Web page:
The month of September is an annual month of celebration and education of bees run especially by Apiculture New Zealand.
Each year, the annual events' aim is to get all New Zealanders taking action to support and protect bees and bring awareness to the important role that they play in both our kai and environmental ecosystems.
In 2020, during the explore and research phase of the collective Te Mahinga Kai o Tairāwhiti, which is backboned by Healthy Families East Cape, the team connected with local Beekeeper, Bee champion and member of Apiculture New Zealand, Barry Foster.
Meeting Barry and bringing awareness to the importance of bees was a massive highlight of that entire mapping phase of our local food system," says Healthy Families East Cape's Strategic Leadership Rōpū member, Agnes Walker.
The Healthy Families East Cape team vividly remembers the encounters with Barry during the mapping phase of the local food system and the deep discussions around what actions need to be taken to support the health and resilience of our bee populations.
"It's all so intricately connected, whether you're eating the food that is directly pollinated or you're eating something that depends on that pollinator," Agnes said. "It's a domino effect."
The climate crisis has taken a toll on our pollinators, with Ministry of Primary Industries reporting in 2021 the overall annual loss rate of bee colonies over winter to be 13.6%, or about 109,800 colonies.
As part of their endeavour to raise awareness of bees in schools, Barry, along with his colleagues Steve Jackson and John McLean from Apiculture NZ visited schools across the Tairāwhiti region during the month of September.
Our local tamariki were given the chance to meet beekeepers, learn about bees and how a hive works and enjoy some honey tasting.
Healthy Families East Cape brokered a relationship between Barry and Cobham School, ensuring the community and students of Cobham were able to take part in the Bee festivities for the month.
On the 20th of September, Cobham School students were treated to a day of everything Bee-related including honeycomb, beekeeper protective clothing including veils for the tamariki to try on, and also live bees in an observation hive box.
Te Mahinga Kai o Tairāwhiti steering group member and Principal of Cobham School, Gina Lean, was excited to have her tamariki be a part of Bee Awareness Month.
"The collective mahi that is being done in our suburb of Elgin, including the planting of native trees behind our school, the raised awareness of healthier and more people friendly environments and neighbourhoods, have all led to Bee Awareness Month and Barry's visit to our school,
"For the kids to now learn about bees and how they're critically important to our food and lives is such a milestone in their learning journey," says Gina.
Excited tamariki from Cobham School shared the below about their day with Barry:
John McLean, a retired Professor of Entomology, took the tamariki through an engaging lesson around the basic anatomy of bees and insects, with tamariki able to see dead bees, look at them from an anatomical perspective and deepen their understanding of the pollinator.
Healthy Families East Cape Manager, Toni June, welcomed the learning of the importance of honey bees, especially in the building of a local food system that is dependent on our environment.
"Perhaps the greatest win of the day was creating Bee champions in the tamariki, and watching them get excited about understanding the bees anatomy, the different types of bees and their roles, and that they pollinate our plants that end up as food on our tables," said Toni.
"Steve Jackson even held up a branch from an orange tree, and for the tamariki to understand that bees are what help the oranges grow, and what that means for other vegetables and other plants that depend on bees and pollinators."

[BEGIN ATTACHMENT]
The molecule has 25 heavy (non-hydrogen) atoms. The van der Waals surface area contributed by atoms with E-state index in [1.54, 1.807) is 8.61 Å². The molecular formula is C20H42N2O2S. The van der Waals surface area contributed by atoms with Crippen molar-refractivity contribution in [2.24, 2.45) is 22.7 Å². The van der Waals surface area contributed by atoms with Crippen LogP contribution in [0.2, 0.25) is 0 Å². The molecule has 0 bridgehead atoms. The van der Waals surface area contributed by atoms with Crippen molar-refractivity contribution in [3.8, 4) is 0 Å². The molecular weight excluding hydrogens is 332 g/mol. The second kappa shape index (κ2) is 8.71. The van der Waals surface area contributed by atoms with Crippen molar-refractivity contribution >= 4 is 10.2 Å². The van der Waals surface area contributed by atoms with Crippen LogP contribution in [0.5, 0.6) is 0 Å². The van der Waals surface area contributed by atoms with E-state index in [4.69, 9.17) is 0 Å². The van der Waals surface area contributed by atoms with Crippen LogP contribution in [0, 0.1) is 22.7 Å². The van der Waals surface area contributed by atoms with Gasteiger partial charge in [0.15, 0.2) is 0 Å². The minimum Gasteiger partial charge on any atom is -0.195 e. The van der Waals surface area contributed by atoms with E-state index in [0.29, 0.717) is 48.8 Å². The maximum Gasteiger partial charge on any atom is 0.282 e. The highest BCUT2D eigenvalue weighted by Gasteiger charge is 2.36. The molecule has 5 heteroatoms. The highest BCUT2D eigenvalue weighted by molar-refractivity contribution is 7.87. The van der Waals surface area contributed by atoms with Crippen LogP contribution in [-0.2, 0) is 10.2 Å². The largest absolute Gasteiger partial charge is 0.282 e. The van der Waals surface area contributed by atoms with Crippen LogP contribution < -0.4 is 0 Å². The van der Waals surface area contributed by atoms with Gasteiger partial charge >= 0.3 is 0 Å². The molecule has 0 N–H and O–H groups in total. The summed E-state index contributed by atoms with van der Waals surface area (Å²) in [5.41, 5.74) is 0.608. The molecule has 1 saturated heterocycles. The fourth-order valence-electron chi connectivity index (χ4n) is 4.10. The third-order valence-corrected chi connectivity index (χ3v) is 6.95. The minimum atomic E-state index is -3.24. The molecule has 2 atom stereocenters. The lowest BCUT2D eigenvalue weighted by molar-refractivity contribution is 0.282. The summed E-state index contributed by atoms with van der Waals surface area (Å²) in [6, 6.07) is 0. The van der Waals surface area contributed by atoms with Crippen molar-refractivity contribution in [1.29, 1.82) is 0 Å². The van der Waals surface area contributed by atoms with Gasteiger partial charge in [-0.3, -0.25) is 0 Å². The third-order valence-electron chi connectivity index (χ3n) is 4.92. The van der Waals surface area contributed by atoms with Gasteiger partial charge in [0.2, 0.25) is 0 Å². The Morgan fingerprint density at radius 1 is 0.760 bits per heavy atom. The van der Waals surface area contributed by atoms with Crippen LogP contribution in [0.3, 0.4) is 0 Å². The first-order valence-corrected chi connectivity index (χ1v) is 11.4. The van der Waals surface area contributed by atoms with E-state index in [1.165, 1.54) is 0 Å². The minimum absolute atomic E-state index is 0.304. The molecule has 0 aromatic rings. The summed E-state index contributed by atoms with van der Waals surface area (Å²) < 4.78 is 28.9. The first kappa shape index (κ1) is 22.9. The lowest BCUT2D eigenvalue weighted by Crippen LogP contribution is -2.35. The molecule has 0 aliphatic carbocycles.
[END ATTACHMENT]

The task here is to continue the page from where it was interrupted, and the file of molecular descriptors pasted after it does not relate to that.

As an added bonus, Gina Lean has advised that Matua Kahurangi of Cobham School, in being inspired by Bee Awareness Month has utilized word play to articulate the values of the kura.
“Matua Kahurangi worked with the tamariki and came up with some new values for our kura: Bee Wise, Bee Humble, Bee Aroha, Bee Nurture, Bee Attitude, Bee Unique, Bee kind, Bee respectful, Bee the tahi and do the mahi,” says Gina.
“This is a nod to the importance of bees in our ecosystem, and translating that to our school values. We loved everything we learned, and now it’s top of mind every day.”
Barry and the team at Apiculture NZ are encouraging New Zealanders to learn about bees and what we can do to help care for them.
Healthy Families East Cape look forward to continuing our relationship with Barry and further understanding what actions we can take as a region to protect bees, and therefore become more food resilient and food sovereign ourselves.
“It’s about making the public aware of the importance of bees in pollinating all of the food we depend upon in our diets,and for the benefit of the wider environment. For example our native bee species are vital in the pollination of many of our native plants in order for them to set seed.” says Barry.
Nā Ranui Maxwell raua ko Tomairangi Higgins
“Te tika ka mōhio, te pono ka mārama, te pūrākau ka maumahara te ngākau.”
Ko a mātou pūrakau kei te ia o a mātou mahi katoa, kei roto i ngā takitakinga o a mātou karakia, kei roto ano i te tangi o a mātou waiata, ka kitea ki roto i a mātou whakairo, kei roto i a mātou kowhaiwhai e iri ana ki ngā pakitanga o a mātou wharenui.
Kei roto ano i a mātou mahinga toi, te tuhi o te tā moko e mahana ai te kiri. Ka kitea ano hoki ki roto i a mātou ingoa wahi, ki ngā tohu whenua me ngā wāhi tapu makona ano hoki ko ngā ingoa whānau e whakamana ana i te whakapapa o tātou te Māori.
Ko He Oranga Whānau Te Tairawhiti tētahi o ngā peka o roto i te kāhui o He Oranga Whānau Aotearoa. E āhei ana ki te whakapakari i te hauora o a mātou whānau mā te anga atu ki te taiao e noho ana, e ako ana, e mahi ana, e takaro ana a mātou whānau Māori. Ka tirohia mātou ki ngā āhutanga pūnaha e aupēhi ana i te orangatanga o ā mātou whānau o roto i Te Tairawhiti.
Ka whakamahia e He Oranga Whānau o Aotearoa i te pūrakau hei huarahi whakawhitiwhiti mātauranga ki a ora ai ngā akoranga, ngā kōrero me ngā whakapapa hei whainga mo āpopo. E whakamahia ana ano hoki mātou o He Oranga Whānau Te Tairawhiti i ngā wāriu o te pūrakau hei orangatonutanga mo ā mātou hāpori huri noa i te rohe.
Ehara i te mea ko te pūrakau he kupu noiho, ēngari he hōhōnutanga ano tōna. Ko tōna rite mēna wāwātia te kupu pū-rakau ka kitea ano tōna ake hōhōnutanga e rite ana ki te pū o te rākau me tōna hononga ki te taiao.
Ko te ritenga o te rakau he pēra ki te ao Māori me to mātou nohotahitanga ki te taiao. Ka kitea tenei kotahitanga ki roto i a mātou tikanga, o mātou nei kawa, me te momo o te Māori. Ko ēnei wāriu e noho tata ki a mātou o He Oranga Whānau Te Tairawhiti